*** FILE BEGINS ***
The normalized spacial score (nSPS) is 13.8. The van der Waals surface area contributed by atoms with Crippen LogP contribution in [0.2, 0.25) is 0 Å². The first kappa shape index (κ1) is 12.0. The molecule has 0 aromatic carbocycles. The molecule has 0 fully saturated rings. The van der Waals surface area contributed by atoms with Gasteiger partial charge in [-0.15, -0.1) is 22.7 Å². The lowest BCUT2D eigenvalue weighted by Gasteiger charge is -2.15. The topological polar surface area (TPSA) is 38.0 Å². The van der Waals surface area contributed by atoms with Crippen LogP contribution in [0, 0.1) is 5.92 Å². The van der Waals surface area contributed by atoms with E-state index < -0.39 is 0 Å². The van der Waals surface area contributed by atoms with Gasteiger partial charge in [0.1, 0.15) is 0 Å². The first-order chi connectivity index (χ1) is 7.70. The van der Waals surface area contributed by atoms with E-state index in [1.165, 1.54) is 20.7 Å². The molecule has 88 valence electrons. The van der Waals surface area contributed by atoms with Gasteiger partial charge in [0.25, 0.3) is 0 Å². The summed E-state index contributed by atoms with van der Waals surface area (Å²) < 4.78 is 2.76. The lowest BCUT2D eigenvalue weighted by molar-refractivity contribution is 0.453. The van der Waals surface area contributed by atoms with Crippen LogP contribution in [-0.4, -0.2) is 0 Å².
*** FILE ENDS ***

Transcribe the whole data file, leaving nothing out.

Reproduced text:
The normalized spacial score (nSPS) is 13.8. The van der Waals surface area contributed by atoms with Crippen LogP contribution in [0.2, 0.25) is 0 Å². The first kappa shape index (κ1) is 12.0. The molecule has 0 aromatic carbocycles. The molecule has 0 fully saturated rings. The van der Waals surface area contributed by atoms with Gasteiger partial charge in [-0.15, -0.1) is 22.7 Å². The lowest BCUT2D eigenvalue weighted by Gasteiger charge is -2.15. The topological polar surface area (TPSA) is 38.0 Å². The van der Waals surface area contributed by atoms with Crippen LogP contribution in [0, 0.1) is 5.92 Å². The van der Waals surface area contributed by atoms with E-state index < -0.39 is 0 Å². The van der Waals surface area contributed by atoms with Gasteiger partial charge in [0.1, 0.15) is 0 Å². The first-order chi connectivity index (χ1) is 7.70. The van der Waals surface area contributed by atoms with E-state index in [1.165, 1.54) is 20.7 Å². The molecule has 88 valence electrons. The van der Waals surface area contributed by atoms with Gasteiger partial charge in [0.25, 0.3) is 0 Å². The summed E-state index contributed by atoms with van der Waals surface area (Å²) < 4.78 is 2.76. The lowest BCUT2D eigenvalue weighted by molar-refractivity contribution is 0.453. The van der Waals surface area contributed by atoms with Crippen LogP contribution in [-0.4, -0.2) is 0 Å².